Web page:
The Gambia, one of the English-speaking nations in West Africa, has invited its students to apply for postgraduate scholarships at Nigerian universities.The appeal was made by Prof. Pierre Gomez, the Gambian Minister of Higher Education, Research, Science, and Technology, during a courtesy visit to Chris Maiyaki, the acting Executive Secretary of the National Universities Commission, on Monday in Abuja.
Gomez added that the majority of the main officers, including the vice chancellor of the nation’s first university, were Nigerians and praised them for establishing the groundwork for higher education in the Gambia.
The minister praised the calibre of Nigerian universities and stated that Gambians who had previously participated in postgraduate studies at such institutions through the African Centre of Excellence, which was supported by the World Bank, were now holding important positions in the nation.
According to him, postgraduate scholarships in the fields of science, technology, engineering, and mathematics are of special interest to the Gambia.”We are here to seek support for postgraduate scholarships in various fields, particularly in STEM, and to find out if TVET falls under your jurisdiction. This is something we want to see in receiving support in that area and in capacity building, because of the relationship we have with Abuja and Banjul.
“As you are aware, knowledge gives people their freedom. Gomez proposed, “We want functional education. Having a master’s or doctorate is one thing, but being able to solve societal problems is another.”The minister stated, “We still have developmental issues and we strongly believe higher education can change the situation.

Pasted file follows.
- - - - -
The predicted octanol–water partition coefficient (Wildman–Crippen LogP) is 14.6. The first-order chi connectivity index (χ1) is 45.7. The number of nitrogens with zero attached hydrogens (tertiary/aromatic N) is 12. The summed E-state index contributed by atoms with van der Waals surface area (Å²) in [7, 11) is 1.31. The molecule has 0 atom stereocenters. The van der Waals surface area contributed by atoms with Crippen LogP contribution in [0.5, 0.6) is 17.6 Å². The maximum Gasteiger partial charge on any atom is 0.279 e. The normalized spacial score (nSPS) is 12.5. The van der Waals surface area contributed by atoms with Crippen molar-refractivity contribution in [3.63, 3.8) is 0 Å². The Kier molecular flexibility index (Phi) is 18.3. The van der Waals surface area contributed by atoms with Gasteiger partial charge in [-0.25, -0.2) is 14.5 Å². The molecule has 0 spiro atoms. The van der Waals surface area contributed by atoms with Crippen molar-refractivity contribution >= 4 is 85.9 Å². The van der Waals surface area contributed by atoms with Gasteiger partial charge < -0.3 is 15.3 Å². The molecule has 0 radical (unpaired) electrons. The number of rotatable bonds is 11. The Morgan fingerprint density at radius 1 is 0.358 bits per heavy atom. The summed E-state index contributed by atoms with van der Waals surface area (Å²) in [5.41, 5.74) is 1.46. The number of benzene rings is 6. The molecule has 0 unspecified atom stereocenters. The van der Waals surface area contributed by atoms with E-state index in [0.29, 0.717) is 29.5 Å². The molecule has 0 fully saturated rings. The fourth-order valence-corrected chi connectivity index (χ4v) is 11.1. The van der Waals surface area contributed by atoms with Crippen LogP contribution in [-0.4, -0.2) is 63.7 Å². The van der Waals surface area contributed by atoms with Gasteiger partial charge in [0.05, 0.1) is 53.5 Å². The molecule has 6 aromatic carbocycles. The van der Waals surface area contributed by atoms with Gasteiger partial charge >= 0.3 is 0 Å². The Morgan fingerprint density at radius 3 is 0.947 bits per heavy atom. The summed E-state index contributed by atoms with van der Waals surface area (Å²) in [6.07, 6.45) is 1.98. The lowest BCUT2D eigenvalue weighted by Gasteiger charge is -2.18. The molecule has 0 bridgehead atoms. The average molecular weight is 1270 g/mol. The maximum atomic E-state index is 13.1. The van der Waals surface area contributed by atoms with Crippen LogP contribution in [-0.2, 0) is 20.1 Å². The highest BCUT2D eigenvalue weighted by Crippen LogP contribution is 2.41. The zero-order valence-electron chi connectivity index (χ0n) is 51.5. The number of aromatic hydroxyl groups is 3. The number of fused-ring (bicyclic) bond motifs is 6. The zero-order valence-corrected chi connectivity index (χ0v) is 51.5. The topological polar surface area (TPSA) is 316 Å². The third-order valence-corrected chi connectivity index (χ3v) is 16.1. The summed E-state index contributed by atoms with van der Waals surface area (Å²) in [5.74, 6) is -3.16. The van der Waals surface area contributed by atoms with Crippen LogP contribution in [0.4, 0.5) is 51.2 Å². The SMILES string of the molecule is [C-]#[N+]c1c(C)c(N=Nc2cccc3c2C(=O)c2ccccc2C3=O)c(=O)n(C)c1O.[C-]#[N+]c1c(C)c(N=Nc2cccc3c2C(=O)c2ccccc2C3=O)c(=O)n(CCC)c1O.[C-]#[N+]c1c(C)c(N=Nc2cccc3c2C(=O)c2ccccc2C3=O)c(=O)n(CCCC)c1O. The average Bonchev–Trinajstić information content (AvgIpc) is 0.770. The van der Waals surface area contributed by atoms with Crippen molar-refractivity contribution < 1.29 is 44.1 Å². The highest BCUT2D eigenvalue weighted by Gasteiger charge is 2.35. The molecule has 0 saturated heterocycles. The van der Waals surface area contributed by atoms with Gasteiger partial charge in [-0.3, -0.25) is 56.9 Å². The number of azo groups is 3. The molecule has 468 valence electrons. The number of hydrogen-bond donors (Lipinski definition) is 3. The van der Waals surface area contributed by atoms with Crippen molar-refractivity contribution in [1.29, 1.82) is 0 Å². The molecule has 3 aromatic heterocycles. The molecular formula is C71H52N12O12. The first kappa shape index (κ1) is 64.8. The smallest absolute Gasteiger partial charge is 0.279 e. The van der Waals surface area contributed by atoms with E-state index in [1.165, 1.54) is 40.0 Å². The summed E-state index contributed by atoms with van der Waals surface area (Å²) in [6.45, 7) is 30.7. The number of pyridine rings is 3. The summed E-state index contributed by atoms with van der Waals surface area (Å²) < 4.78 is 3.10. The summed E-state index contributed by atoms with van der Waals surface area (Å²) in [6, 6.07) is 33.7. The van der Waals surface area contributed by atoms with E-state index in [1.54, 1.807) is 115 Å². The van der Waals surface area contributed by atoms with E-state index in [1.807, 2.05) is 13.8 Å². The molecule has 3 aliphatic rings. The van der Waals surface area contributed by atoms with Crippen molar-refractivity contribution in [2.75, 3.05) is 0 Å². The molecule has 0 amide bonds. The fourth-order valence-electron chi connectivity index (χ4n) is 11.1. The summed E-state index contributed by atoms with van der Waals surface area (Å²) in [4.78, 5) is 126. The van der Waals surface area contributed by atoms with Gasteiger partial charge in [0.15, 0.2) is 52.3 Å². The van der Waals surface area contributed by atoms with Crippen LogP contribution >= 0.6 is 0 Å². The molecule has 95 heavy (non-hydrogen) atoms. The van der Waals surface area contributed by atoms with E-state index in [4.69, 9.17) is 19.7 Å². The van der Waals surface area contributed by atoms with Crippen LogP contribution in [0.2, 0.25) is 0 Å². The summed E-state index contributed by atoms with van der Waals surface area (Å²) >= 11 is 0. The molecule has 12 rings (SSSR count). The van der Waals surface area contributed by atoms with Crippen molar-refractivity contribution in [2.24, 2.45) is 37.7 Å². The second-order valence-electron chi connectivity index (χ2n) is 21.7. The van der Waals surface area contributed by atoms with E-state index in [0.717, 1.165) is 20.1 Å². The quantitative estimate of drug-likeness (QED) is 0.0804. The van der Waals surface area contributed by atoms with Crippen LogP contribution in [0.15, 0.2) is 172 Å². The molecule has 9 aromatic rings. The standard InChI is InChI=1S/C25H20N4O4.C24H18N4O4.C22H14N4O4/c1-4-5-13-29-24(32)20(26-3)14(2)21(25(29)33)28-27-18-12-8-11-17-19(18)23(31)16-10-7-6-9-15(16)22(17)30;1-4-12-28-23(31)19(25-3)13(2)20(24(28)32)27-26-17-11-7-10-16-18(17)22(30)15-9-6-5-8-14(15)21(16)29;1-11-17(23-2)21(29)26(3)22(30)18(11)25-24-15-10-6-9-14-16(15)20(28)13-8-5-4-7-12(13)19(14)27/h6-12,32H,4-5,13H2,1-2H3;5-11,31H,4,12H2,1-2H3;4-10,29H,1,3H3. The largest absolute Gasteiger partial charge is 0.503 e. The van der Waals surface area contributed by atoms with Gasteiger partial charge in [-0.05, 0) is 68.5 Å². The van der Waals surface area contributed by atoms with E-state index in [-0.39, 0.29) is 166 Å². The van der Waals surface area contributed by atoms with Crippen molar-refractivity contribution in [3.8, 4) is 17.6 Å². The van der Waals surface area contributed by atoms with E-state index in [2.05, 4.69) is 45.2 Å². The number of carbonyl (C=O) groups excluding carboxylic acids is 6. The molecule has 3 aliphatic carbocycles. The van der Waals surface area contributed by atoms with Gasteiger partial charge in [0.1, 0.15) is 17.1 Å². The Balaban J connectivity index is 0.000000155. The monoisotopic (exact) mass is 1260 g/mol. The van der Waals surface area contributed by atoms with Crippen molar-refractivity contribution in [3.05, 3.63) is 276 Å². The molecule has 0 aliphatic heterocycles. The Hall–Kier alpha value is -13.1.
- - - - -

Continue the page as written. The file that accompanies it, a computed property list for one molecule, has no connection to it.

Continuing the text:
” He also made an appeal for assistance in the field of capacity building.In response, Maiyaki, the interim Executive Secretary of the NUC, gave the minister assurances of support. Accompanied by other commission directors, he stated that Nigeria would not back down from its big brother position, even in the face of its own issues.
“Even though we don’t have enough access, roughly two million Nigerian children apply to universities each year, and we only accept up to 50% of them.”As for the supply of electricity, the NUC head stated, “If you take electricity supply, Nigeria is not self-sufficient but we provide electricity to the Niger Republic—that is our deliberate friendly stance from Independence.
“The visit coincided with the recent introduction of the Core Curriculum Minimum Academic Standards in the Nigerian University System, which delighted Maiyaki.”We recently unveiled our new curriculum, and this visit coincides with Nigeria’s curriculum redesign.
CCMAS is innovative and vibrant, the speaker declared.Speaking further, Maiyaki stated that the NUC’s transactional education principles had allowed Nigeria to open up its higher education system to significant participants from around the world.”We have made the decision to allow footballers, real players, into Nigeria’s higher education system. Foreign universities are welcome to visit; we are open to well-intentioned interventions,” Maiyaki stated.
In order for the NUC to handle the request for postgraduate scholarships, Maiyaki advised the ministry of Gambian to submit a detailed proposal outlining the desired programmes and universities.
While stating that the NUC was prepared to support collaborative research between researchers in Nigeria and the Gambia to address common issues, Maiyaki disclosed that the Joint Admissions and Matriculation Board had devised a scheme to entice roughly five hundred students from the Gambia to study in Nigerian universities, and urged investigation of the possibility.